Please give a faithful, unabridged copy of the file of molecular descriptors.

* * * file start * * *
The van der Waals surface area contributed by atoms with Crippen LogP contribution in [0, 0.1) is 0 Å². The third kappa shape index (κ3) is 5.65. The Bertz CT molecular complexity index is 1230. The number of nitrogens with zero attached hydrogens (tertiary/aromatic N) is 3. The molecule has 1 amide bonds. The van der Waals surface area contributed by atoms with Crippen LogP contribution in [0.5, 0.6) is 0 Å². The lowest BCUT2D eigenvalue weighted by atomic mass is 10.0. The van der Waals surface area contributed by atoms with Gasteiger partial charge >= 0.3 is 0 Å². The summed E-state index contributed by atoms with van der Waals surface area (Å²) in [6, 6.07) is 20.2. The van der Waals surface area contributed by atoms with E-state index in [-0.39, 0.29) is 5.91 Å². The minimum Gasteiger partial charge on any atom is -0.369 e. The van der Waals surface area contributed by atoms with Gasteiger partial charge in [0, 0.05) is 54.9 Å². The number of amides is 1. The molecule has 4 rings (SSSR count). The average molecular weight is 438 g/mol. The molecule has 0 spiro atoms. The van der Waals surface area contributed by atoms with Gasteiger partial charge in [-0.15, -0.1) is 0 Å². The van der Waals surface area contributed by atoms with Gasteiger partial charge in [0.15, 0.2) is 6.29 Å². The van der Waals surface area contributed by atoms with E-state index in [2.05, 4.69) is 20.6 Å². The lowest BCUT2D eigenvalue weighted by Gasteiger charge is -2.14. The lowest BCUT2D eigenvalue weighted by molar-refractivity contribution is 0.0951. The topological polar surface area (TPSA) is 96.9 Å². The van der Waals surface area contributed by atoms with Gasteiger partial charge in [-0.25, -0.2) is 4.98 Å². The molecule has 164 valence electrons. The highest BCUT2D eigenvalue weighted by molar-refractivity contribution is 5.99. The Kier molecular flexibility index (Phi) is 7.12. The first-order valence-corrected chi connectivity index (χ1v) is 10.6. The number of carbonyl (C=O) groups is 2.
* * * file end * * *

The van der Waals surface area contributed by atoms with Crippen LogP contribution in [0, 0.1) is 0 Å². The third kappa shape index (κ3) is 5.65. The Bertz CT molecular complexity index is 1230. The number of nitrogens with zero attached hydrogens (tertiary/aromatic N) is 3. The molecule has 1 amide bonds. The van der Waals surface area contributed by atoms with Crippen LogP contribution in [0.5, 0.6) is 0 Å². The lowest BCUT2D eigenvalue weighted by atomic mass is 10.0. The van der Waals surface area contributed by atoms with Gasteiger partial charge >= 0.3 is 0 Å². The summed E-state index contributed by atoms with van der Waals surface area (Å²) in [6, 6.07) is 20.2. The van der Waals surface area contributed by atoms with E-state index in [-0.39, 0.29) is 5.91 Å². The minimum Gasteiger partial charge on any atom is -0.369 e. The van der Waals surface area contributed by atoms with Gasteiger partial charge in [0, 0.05) is 54.9 Å². The number of amides is 1. The molecule has 4 rings (SSSR count). The average molecular weight is 438 g/mol. The molecule has 0 spiro atoms. The van der Waals surface area contributed by atoms with Gasteiger partial charge in [-0.15, -0.1) is 0 Å². The van der Waals surface area contributed by atoms with Gasteiger partial charge in [0.15, 0.2) is 6.29 Å². The van der Waals surface area contributed by atoms with E-state index in [2.05, 4.69) is 20.6 Å². The lowest BCUT2D eigenvalue weighted by Gasteiger charge is -2.14. The lowest BCUT2D eigenvalue weighted by molar-refractivity contribution is 0.0951. The topological polar surface area (TPSA) is 96.9 Å². The van der Waals surface area contributed by atoms with Gasteiger partial charge in [-0.25, -0.2) is 4.98 Å². The molecule has 164 valence electrons. The highest BCUT2D eigenvalue weighted by molar-refractivity contribution is 5.99. The Kier molecular flexibility index (Phi) is 7.12. The first-order valence-corrected chi connectivity index (χ1v) is 10.6. The number of carbonyl (C=O) groups is 2.